In short, there is no anti-religious bias in the media. None at all. Quite the opposite. It's almost impossible to get non-religious views on the subject of religion published in the mainstream media, whether in print or on the airwaves (just check the Irish media for positive reviews any of the recent blockbuster books attacking religion). By way of contrast, it is almost laughably easy for hagiographies of obscure 19th century missionaries to be published (see the Irish Times, 7 August) and to report "verified" miracles as fact (see both Indo and Times coverage of the the canonisation of Charles of Mount Argus in late 2006, for example), while it is seemingly quite acceptable to clog up the science section of a national newspaper for weeks on end with slavish repetitions of roman catholic theology on the relationship between religion and biology (as Prof. William Reville astoundingly did last year in the Times, of all papers).
Writing disapprovingly of religion is as unacceptable in Ireland as writing scathingly about the behaviour of the Catholic Church is unavoidable. Real anti-religious writing rarely gets further than the letters pages. For the vast majority of journalists, to write hostilely about religion per se is quite simply a one-way ticket to a career outside journalism.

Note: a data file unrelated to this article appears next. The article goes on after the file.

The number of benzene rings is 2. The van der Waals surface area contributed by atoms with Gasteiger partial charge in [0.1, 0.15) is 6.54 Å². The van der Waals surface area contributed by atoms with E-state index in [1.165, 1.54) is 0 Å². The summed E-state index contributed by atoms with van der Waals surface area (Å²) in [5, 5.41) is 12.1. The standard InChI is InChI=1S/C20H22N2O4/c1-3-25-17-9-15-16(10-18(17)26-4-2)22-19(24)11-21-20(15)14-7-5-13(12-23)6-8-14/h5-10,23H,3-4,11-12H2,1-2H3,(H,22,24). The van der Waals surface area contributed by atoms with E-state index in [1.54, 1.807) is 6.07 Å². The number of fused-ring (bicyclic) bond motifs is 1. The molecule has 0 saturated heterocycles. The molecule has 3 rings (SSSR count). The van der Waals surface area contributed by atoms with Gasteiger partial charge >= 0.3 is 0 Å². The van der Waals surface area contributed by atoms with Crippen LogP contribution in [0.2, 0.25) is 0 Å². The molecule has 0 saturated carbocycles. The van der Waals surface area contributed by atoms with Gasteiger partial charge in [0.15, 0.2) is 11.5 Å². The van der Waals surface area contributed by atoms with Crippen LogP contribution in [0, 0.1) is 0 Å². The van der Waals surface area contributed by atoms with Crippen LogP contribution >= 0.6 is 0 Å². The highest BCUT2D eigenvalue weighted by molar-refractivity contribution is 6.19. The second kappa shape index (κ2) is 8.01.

Which brings me to one of the other major weapons commonly used by the religious right: the claim that anti-religion is 'fashionable' in modern Ireland. In a previous blog I discussed John Cooney (a predecessor of Quinn's as religious correspondent for the Indo, and incidentally no ultraconservative) using this argument, but it's also been wheeled out regularly by Quinn and by his co-religionary Breda O'Brien (also in Irish Times!), as well as the newly elevated Senator Rónán Mullen (in his truly incredible -- though thankfully now defunct -- articles in the Examiner), amongst many others. They all somehow feel justified in arguing that it's somehow a clever career move to jump on some imagined anti-religious bandwagon (a bandwagon which a moment's thought will tell you doesn't exist).
This is an argument that I'm afraid I take personally.
Neither profitable nor popular